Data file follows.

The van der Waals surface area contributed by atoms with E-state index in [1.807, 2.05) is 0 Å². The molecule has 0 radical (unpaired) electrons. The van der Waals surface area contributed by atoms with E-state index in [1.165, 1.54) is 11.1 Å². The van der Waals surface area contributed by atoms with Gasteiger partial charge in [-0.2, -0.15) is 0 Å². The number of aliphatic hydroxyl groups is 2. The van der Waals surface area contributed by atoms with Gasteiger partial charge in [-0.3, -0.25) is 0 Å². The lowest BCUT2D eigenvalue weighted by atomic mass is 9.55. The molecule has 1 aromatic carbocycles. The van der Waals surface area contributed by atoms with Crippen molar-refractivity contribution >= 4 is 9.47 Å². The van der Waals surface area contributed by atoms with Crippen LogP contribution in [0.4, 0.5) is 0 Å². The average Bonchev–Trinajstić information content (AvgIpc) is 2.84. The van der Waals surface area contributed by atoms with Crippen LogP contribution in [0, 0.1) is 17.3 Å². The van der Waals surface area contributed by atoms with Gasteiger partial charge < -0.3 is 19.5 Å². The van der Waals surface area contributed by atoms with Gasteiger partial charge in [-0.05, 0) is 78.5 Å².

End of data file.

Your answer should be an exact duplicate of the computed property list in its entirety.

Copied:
The van der Waals surface area contributed by atoms with E-state index in [1.807, 2.05) is 0 Å². The molecule has 0 radical (unpaired) electrons. The van der Waals surface area contributed by atoms with E-state index in [1.165, 1.54) is 11.1 Å². The van der Waals surface area contributed by atoms with Gasteiger partial charge in [-0.2, -0.15) is 0 Å². The number of aliphatic hydroxyl groups is 2. The van der Waals surface area contributed by atoms with Gasteiger partial charge in [-0.3, -0.25) is 0 Å². The lowest BCUT2D eigenvalue weighted by atomic mass is 9.55. The molecule has 1 aromatic carbocycles. The van der Waals surface area contributed by atoms with Crippen molar-refractivity contribution >= 4 is 9.47 Å². The van der Waals surface area contributed by atoms with Crippen LogP contribution in [0.4, 0.5) is 0 Å². The average Bonchev–Trinajstić information content (AvgIpc) is 2.84. The van der Waals surface area contributed by atoms with Crippen LogP contribution in [0, 0.1) is 17.3 Å². The van der Waals surface area contributed by atoms with Gasteiger partial charge < -0.3 is 19.5 Å². The van der Waals surface area contributed by atoms with Gasteiger partial charge in [-0.05, 0) is 78.5 Å².